EAGLE MOUNTAIN — Facebook will expand the size of a data center under construction in Eagle Mountain from 1 million square feet to 1.5 million square feet, according to a Wednesday news release from the data center.
Construction on the data center began in May 2018, and crews have already spent nearly 2 million hours pouring over 41,000 yards of structural concrete and incorporating over 7,000 tons of steel. At construction’s peak, about 1,250 construction workers will be on site, the news release claims.
With the expansion, Facebook estimates the data center will represent an investment of more than $1 billion — $250 million more than originally expected in May 2018. The tech company also expects the data center to support over 200 jobs — a significant increase from the 30 to 50 jobs projected last year.
Even before the expansion, the data center was the largest to land in the Beehive State. The project’s completion is expected by 2020 and is located at the Sweetwater Industrial Park between a mink farm and water treatment facility.
Eagle Mountain has worked for nearly a decade to lure data centers to the city, a plan officials say works well for the more isolated area. While Eagle Mountain can’t competitively draw other industries, the city — geographically the third-largest in the state — is a perfect fit for data centers that require a lot of land but not too many new employees.
Officials say a lower number of employees is best for a city that may not be able to handle an increased impact on local resources like schools, police services or traffic. The city will also see a 1,000% return on investment, according to a fiscal impact study commissioned by Eagle Mountain.
“It’s good to see that things are happening not just on the I-15 corridor,” Utah Gov. Gary Herbert said during a press conference in May 2018, noting that projects like the data center can help develop areas that wouldn’t otherwise be developed.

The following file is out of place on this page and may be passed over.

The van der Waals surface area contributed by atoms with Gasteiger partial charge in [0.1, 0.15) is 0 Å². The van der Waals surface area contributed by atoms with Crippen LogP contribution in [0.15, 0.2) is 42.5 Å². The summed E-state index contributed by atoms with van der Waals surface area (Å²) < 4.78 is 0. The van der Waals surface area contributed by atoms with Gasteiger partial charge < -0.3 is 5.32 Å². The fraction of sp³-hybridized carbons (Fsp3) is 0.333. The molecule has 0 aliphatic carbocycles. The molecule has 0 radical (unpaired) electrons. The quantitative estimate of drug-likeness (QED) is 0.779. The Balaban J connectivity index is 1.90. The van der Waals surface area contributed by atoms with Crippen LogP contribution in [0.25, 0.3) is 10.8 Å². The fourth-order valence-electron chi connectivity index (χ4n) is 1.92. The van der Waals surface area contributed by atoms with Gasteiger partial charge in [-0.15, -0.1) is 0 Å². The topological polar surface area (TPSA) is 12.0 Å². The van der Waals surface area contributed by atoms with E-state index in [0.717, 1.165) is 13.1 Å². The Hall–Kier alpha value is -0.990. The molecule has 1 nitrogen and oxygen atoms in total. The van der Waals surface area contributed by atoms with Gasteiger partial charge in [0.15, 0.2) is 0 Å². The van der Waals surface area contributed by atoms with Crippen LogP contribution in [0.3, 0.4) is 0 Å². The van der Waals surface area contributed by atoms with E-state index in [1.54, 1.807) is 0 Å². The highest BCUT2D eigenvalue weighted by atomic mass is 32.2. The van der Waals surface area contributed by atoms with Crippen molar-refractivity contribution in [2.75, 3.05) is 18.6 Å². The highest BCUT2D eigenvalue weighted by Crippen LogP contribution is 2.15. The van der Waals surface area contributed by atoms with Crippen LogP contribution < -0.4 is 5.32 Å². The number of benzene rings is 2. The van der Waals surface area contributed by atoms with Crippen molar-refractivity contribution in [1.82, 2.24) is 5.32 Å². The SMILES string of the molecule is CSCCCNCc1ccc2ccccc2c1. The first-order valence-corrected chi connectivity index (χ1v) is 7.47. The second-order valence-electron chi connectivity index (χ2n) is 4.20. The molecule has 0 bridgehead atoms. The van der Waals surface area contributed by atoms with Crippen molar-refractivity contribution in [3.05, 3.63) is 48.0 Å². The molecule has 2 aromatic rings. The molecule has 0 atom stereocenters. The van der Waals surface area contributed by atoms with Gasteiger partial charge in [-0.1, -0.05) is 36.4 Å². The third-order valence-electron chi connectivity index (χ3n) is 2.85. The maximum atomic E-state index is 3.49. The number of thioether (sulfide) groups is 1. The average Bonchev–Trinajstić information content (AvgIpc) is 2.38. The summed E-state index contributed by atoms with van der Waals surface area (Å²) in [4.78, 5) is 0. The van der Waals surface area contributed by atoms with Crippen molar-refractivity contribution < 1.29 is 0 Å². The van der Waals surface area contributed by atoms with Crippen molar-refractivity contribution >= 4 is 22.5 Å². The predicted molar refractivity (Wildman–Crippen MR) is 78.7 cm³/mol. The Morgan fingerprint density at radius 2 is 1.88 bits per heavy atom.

Facebook promised in May 2018 to spend at least $100 million to expand the city’s infrastructure to accommodate the project. This investment would, in turn, expand infrastructure in all of Cedar Valley and increase the county’s power grid by an anticipated 48%.
Facebook has also contracted for more than 450 megawatts of new solar energy in Utah, which will ensure the data center is powered by 100% renewable energy.
"Facebook's decision to expand an already impressive $1 billion project in Utah County is exciting news," Utah Attorney General Sean D. Reyes said in an emailed statement. "Our state continues to shine as an amazing place for tech companies — and many other industries — to invest in the future."
To draw Facebook to Utah, however, local taxing entities agreed to a tax increment financing deal. In short, Facebook will receive back a percentage of the property taxes they pay to those entities, said Eagle Mountain economic development director Aaron Sanborn.
The tech company will get back about $120 million for the first phase of the project to offset the cost of development — particularly the infrastructure cost, which totals well in excess of $100 million. Another $13 million will go to the Eagle Mountain Redevelopment Agency for affordable housing in the area.
The newly-announced phase is about half the size of the first one, so Facebook will receive back about $60 million, and $6.6 million will go to the redevelopment agency, Sanborn explained.
“The initial phase brought in the infrastructure to drive more than just the initial phase, but as they continue to expand, Facebook likely will need to build increased infrastructure needed to offset their impact,” he said in an email.
The financing deal does include time limits and dollar caps at which point, Facebook will cease to receive a percentage of the property taxes they pay.
"While we are just announcing one additional building today, we look forward to continuing to grow at this location!" the news release reads.